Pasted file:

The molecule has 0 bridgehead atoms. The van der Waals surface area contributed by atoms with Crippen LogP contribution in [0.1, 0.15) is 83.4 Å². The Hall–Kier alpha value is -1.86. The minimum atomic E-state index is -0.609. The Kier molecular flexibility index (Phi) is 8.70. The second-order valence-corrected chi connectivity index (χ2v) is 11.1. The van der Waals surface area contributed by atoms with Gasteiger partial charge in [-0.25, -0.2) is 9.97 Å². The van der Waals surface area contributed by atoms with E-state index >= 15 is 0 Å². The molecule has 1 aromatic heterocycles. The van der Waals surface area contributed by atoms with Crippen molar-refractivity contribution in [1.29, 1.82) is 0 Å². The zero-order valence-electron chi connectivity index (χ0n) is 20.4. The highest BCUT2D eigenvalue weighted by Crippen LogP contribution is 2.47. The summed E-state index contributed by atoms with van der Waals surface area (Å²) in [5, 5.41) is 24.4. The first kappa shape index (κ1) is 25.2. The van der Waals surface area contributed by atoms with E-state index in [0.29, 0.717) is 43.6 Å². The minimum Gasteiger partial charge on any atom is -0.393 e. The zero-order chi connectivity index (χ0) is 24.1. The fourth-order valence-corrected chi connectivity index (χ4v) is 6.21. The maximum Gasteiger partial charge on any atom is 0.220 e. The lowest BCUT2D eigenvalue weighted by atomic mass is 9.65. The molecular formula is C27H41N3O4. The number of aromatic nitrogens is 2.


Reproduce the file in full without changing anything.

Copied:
The molecule has 0 bridgehead atoms. The van der Waals surface area contributed by atoms with Crippen LogP contribution in [0.1, 0.15) is 83.4 Å². The Hall–Kier alpha value is -1.86. The minimum atomic E-state index is -0.609. The Kier molecular flexibility index (Phi) is 8.70. The second-order valence-corrected chi connectivity index (χ2v) is 11.1. The van der Waals surface area contributed by atoms with Gasteiger partial charge in [-0.25, -0.2) is 9.97 Å². The van der Waals surface area contributed by atoms with E-state index >= 15 is 0 Å². The molecule has 1 aromatic heterocycles. The van der Waals surface area contributed by atoms with Crippen molar-refractivity contribution in [1.29, 1.82) is 0 Å². The zero-order valence-electron chi connectivity index (χ0n) is 20.4. The highest BCUT2D eigenvalue weighted by Crippen LogP contribution is 2.47. The summed E-state index contributed by atoms with van der Waals surface area (Å²) in [5, 5.41) is 24.4. The first kappa shape index (κ1) is 25.2. The van der Waals surface area contributed by atoms with E-state index in [0.29, 0.717) is 43.6 Å². The minimum Gasteiger partial charge on any atom is -0.393 e. The zero-order chi connectivity index (χ0) is 24.1. The fourth-order valence-corrected chi connectivity index (χ4v) is 6.21. The maximum Gasteiger partial charge on any atom is 0.220 e. The lowest BCUT2D eigenvalue weighted by atomic mass is 9.65. The molecular formula is C27H41N3O4. The number of aromatic nitrogens is 2.